The Nitty Gritty:
The Nvidia GTX 770 is one beast of a GPU. Granted this isn’t as fast as a GTX 780 or Titan, bot those are priced much higher, $650 and $1000 respectively. This card is based of the GK104 just like the GTX 680. The reference model GTX 770s ship with a base clock of 1046MHz which is up from the 1006MHz found on the 680. The largest difference comes from the RAM speed. Nvidia stuck with the same 256 bit memory controller (a potential bottleneck for high resolutions and multiple screens) but increased memory speed to 1752 MHz (up from 1502). The higher memory speed yields a 7 Gb/s bandwidth. This helps it keep up with the AMD 7970 and its 384 bit memory controller. There are 1534 CUDA cores on the new GTX 770, just like the 680. I unboxed the Gigabyte GTX 770 Windforce 3X card and have the video listed below. I go into further detail about the cards features as well.
Should I Upgrade?
It’s not just the slight performance increase over the 680. It’s the price and overclockability. The new graphics card ships with a 230W TDP instead of the 680’s 195W. This better supports the higher frequencies and stability. On top of this, Nvidia set a base price of only $399 MSRP. So if you were considering dropping $450 for a GTX 680 (Why?), or an AMD HD 7970 GHZ ($420-450) this deserves a serious consideration. Another big plus comes from their driver support. Nvidia is known to have frequent and relevant driver updates. When games like Battlefield and Crysis ship, you know your card will work right away. AMD has made some serious progress with their new Catalyst drivers (12.5 and 12.6) so in some benchmarks they are actually faster. If you’re planning on using two graphics cards then stay with Nvidia SLI for now. They consistently perform better with regards to frame stutter and minimum frame rates compared to AMD’s Crossfire. I always advise that you check for game specific benchmarks before you make the plunge. If you’re playing Tomb Raider and Hitman then stick with AMD. Battlefield 3 and Crysis favors Nvidia in most settings.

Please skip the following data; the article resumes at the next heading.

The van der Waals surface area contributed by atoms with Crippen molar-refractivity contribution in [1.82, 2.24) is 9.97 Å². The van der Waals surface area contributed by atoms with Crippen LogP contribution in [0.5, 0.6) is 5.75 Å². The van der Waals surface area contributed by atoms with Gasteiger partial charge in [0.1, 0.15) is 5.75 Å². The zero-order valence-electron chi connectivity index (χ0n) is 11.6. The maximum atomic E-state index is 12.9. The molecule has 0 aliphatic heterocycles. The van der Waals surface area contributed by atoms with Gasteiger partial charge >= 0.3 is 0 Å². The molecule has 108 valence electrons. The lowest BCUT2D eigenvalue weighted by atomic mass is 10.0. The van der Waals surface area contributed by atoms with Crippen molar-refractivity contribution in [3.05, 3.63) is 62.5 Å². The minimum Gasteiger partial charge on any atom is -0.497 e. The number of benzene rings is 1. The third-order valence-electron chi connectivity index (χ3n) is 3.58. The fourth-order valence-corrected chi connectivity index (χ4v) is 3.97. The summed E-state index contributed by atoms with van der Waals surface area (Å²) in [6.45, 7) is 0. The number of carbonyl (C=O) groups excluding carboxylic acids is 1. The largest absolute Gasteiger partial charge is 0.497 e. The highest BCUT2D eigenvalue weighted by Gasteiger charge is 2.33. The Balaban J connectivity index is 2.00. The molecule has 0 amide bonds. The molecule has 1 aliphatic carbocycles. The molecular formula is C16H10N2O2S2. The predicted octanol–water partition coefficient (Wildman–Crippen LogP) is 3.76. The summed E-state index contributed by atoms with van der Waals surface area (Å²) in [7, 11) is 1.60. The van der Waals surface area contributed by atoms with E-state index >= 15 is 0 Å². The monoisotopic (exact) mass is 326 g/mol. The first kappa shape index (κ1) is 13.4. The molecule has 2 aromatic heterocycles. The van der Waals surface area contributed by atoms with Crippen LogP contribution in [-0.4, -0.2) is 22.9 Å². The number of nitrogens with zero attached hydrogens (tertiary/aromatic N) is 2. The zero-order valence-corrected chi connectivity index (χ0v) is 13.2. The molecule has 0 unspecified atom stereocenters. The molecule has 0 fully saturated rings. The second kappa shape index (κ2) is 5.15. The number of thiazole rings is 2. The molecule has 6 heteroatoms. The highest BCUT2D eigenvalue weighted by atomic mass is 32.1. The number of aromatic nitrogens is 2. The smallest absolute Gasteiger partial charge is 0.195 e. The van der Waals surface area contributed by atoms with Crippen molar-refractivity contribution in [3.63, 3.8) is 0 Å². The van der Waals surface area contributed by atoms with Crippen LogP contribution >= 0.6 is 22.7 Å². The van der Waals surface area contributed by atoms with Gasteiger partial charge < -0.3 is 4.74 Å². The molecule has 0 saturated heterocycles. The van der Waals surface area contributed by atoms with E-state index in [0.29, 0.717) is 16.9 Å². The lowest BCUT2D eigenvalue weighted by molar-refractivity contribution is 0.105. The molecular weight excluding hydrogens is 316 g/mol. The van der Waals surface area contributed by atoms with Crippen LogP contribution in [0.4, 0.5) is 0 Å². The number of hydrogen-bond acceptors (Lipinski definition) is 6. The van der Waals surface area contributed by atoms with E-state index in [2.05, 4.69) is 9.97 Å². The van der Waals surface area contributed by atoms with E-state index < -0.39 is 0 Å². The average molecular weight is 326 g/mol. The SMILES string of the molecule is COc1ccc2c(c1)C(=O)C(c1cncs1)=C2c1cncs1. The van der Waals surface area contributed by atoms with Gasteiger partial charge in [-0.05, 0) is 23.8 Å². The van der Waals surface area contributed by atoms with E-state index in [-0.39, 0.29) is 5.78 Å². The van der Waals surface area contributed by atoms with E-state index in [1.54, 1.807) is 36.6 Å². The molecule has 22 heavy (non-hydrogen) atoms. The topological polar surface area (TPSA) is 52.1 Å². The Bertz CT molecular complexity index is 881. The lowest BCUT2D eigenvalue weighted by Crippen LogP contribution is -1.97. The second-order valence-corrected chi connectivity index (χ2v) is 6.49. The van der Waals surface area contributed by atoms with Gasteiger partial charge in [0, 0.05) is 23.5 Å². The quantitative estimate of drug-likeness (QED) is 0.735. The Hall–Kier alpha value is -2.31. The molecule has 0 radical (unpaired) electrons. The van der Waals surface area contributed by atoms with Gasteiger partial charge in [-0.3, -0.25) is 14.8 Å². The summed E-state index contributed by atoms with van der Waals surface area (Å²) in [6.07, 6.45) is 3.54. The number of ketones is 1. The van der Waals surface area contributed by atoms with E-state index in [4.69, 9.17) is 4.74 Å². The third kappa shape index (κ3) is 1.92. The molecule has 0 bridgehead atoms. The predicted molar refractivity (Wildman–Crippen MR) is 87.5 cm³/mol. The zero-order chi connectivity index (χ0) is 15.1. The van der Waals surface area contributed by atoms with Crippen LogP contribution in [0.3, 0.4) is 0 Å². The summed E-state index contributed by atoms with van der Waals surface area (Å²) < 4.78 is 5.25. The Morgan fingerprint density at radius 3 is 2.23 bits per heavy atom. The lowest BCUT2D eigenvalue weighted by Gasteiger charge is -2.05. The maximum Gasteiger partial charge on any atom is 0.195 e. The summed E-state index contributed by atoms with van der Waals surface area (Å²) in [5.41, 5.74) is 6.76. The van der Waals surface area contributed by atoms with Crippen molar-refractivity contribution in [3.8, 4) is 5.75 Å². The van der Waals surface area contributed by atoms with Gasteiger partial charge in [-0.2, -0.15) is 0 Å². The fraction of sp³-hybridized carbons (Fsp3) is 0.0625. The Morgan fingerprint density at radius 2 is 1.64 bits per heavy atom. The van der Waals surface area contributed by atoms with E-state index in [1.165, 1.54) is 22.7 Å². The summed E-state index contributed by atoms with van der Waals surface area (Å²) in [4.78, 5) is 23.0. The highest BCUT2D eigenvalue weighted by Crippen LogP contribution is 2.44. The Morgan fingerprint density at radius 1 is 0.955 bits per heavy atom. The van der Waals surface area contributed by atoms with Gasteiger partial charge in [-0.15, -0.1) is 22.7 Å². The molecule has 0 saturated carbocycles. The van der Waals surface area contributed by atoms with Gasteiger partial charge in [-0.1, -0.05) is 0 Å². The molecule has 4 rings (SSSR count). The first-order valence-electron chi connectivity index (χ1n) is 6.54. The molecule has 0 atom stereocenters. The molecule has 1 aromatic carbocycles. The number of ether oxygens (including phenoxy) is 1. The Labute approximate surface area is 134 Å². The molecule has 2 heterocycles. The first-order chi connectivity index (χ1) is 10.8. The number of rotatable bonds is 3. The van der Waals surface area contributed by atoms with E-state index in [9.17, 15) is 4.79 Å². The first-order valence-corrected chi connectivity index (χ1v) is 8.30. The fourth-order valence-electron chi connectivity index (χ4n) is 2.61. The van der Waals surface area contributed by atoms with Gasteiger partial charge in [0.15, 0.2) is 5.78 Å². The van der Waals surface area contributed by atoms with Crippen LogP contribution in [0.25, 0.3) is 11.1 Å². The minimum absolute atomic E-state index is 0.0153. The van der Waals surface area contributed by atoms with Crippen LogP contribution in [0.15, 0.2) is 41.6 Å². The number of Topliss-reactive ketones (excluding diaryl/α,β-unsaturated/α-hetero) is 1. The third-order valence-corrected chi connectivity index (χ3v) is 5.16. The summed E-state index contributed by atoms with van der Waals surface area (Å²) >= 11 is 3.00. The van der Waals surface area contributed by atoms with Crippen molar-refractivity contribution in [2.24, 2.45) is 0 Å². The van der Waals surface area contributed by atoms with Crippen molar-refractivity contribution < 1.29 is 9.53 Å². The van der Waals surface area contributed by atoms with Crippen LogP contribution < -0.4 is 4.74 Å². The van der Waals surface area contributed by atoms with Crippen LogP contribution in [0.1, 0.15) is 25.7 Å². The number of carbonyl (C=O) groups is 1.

If you need a new card and have the money to spend, then go with the GTX 770. If you already own a 7900 series from AMD or a 670/680 from Nvidia, then I would hold off until the 800 series from Nvidia and the 9000 series from AMD at the end of the year. I’ve used a Radeon 7950 Boost edition from XFX and the Gigabyte GTX 770. I can’t find anything to complain about. Sure with 3 screens the 7970 GHz might have been a better choice. But now I have CUDA for my game recording (Action! game capture supports CUDA), and Physix for games like Hawken and Borderlands. Having the latest and greatest is always a plus. I used the GeForce experience software and it automatically sets what Nvidia feels is the best performance for each game and your particular rig configuration. Not every game works but it’s a great tool to have and is relatively light on resources.
Benchmark on Crysis 3:
This was done with the following hardware:
- Intel i7-3770k @ 4.2GHz
- ASRock Extreme4 Z77 Mobo
- Gigabyte GTX 770 Windforce 3X at factory settings, 2GB VRAM
- 16GB G-Skill Rip Jaw @ 1600, 9-9-9-24
- 256GB Plextor SSD
- 2 x 1TB Western Digital Black HDD (Where game was stored for bench)
- Windows 7 Pro x64
- NVidia GeForce 320.18 Driver (May 23rd release).
AdaptiveV-Sync, FXAA, 3D Vision Surround, SLI-Ready, SHIELD-ReadySupported Technologies
*1 – 4096×2160 resolution supported through a single HDMI connector. 4096×2160 resolution is not supported with two DVI connectors.
Make it work:
GeForce Experience: http://www.geforce.com/geforce-experience